UK's Sajid Javid apologises for 'cower' Covid remark

  25 July 2021    Read: 288

Health Secretary Sajid Javid has apologised after saying people should no longer "cower" from coronavirus.

He made the comments in a tweet announcing he had made a "full recovery" from Covid, a week after testing positive.

Labour accused him of denigrating those who followed the rules, while the founder of a victims' group said his comments were "deeply insensitive".

Mr Javid said: "It was a poor choice of word and I sincerely apologise."

"I was expressing gratitude that the vaccines help us fight back as a society," he said.

In a new tweet, the health secretary also said he had deleted his earlier post, adding: "Like many, I have lost loved ones to this awful virus and would never minimise its impact."

Cower is defined by the Cambridge Dictionary as meaning to bend down or move backward with your head down because you are frightened.

The tweet on Saturday said: "Full recovery from Covid a week after testing positive. Symptoms were very mild, thanks to amazing vaccines.

"Please - if you haven't yet - get your jab, as we learn to live with, rather than cower from, this virus."

Nearly 70% of UK adults are now fully vaccinated, and 88% have had their first jab, according to the latest figures.

Every adult in the UK has now been offered a vaccine. But, amid a spike in cases caused by the Delta variant, the government has launched a series of appeals in recent weeks to encourage people who have not yet come forward to have their jab.

Government statistics show 129,044 people have now died, with 64 deaths reported in the latest 24-hour period. In total, 5,637,975 people have tested positive, up 36,389 in the latest 24-hour period. Latest figures show 5,001 people in hospital. In total, 46,476,845 people have received their first vaccination. Updated 23 July.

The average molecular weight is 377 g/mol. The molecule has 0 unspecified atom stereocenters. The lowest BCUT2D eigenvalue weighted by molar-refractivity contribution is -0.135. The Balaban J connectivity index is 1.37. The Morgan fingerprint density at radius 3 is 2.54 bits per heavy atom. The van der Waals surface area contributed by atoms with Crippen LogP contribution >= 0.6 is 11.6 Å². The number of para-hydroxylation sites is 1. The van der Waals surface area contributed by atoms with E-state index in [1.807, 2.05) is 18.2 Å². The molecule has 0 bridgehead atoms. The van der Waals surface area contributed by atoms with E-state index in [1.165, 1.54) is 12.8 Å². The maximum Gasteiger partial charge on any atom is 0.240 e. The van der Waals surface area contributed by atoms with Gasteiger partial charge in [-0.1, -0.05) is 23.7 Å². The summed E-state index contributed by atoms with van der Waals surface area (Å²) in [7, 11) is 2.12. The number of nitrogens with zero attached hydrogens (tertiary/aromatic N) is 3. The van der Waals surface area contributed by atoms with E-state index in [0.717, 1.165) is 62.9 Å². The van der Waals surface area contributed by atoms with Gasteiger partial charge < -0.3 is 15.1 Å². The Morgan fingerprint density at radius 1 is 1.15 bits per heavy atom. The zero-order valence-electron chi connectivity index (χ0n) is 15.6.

Mr Javid replaced Mr Hancock as health secretary last month after his predecessor stood down.

He tested positive for Covid on 17 July and spent the last week in self-isolation. The prime minister and chancellor also began self-isolating after they had come into contact with him.

The Covid-19 Bereaved Families for Justice group said Mr Javid was right to apologise.

The group's co-founder, Jo Goodman, said earlier that the "flippancy and carelessness" of Mr Javid's comment had "caused deep hurt and further muddied the waters of the government's dangerously mixed messaging".

Shadow justice secretary David Lammy also questioned his use of the word, saying: "Don't denigrate people for trying to keep themselves and their families safe."

Lib Dem health spokeswoman Munira Wilson said Mr Javid's tweet was "outrageous" and his "careless words have insulted every man, woman and child who has followed the rules and stayed at home to protect others".


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